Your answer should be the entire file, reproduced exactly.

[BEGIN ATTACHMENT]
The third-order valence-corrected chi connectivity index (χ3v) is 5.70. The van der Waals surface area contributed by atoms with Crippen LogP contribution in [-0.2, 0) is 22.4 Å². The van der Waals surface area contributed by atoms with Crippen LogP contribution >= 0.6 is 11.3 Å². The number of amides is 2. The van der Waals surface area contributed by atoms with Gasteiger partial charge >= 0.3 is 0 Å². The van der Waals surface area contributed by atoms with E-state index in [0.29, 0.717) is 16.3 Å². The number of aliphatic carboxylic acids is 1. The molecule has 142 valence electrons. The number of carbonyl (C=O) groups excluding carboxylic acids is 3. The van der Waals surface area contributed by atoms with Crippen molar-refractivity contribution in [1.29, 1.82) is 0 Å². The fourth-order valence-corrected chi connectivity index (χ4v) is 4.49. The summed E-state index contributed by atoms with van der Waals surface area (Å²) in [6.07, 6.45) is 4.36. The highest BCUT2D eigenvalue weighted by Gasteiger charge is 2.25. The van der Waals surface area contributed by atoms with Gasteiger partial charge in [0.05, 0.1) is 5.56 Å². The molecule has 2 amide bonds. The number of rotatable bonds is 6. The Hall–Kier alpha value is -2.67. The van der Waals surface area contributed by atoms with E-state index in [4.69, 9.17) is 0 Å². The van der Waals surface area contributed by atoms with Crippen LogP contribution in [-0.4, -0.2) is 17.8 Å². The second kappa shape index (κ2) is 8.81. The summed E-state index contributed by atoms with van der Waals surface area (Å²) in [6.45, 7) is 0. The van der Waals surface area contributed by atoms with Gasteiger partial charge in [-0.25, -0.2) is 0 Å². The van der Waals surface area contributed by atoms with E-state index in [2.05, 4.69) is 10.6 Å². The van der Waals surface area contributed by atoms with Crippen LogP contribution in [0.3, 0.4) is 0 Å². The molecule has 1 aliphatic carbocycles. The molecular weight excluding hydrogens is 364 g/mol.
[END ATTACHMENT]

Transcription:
The third-order valence-corrected chi connectivity index (χ3v) is 5.70. The van der Waals surface area contributed by atoms with Crippen LogP contribution in [-0.2, 0) is 22.4 Å². The van der Waals surface area contributed by atoms with Crippen LogP contribution >= 0.6 is 11.3 Å². The number of amides is 2. The van der Waals surface area contributed by atoms with Gasteiger partial charge >= 0.3 is 0 Å². The van der Waals surface area contributed by atoms with E-state index in [0.29, 0.717) is 16.3 Å². The number of aliphatic carboxylic acids is 1. The molecule has 142 valence electrons. The number of carbonyl (C=O) groups excluding carboxylic acids is 3. The van der Waals surface area contributed by atoms with Crippen molar-refractivity contribution in [1.29, 1.82) is 0 Å². The fourth-order valence-corrected chi connectivity index (χ4v) is 4.49. The summed E-state index contributed by atoms with van der Waals surface area (Å²) in [6.07, 6.45) is 4.36. The highest BCUT2D eigenvalue weighted by Gasteiger charge is 2.25. The van der Waals surface area contributed by atoms with Gasteiger partial charge in [0.05, 0.1) is 5.56 Å². The molecule has 2 amide bonds. The number of rotatable bonds is 6. The Hall–Kier alpha value is -2.67. The van der Waals surface area contributed by atoms with E-state index in [4.69, 9.17) is 0 Å². The van der Waals surface area contributed by atoms with Crippen LogP contribution in [-0.4, -0.2) is 17.8 Å². The second kappa shape index (κ2) is 8.81. The summed E-state index contributed by atoms with van der Waals surface area (Å²) in [6.45, 7) is 0. The van der Waals surface area contributed by atoms with Gasteiger partial charge in [-0.25, -0.2) is 0 Å². The van der Waals surface area contributed by atoms with E-state index in [2.05, 4.69) is 10.6 Å². The van der Waals surface area contributed by atoms with Crippen LogP contribution in [0.3, 0.4) is 0 Å². The molecule has 1 aliphatic carbocycles. The molecular weight excluding hydrogens is 364 g/mol.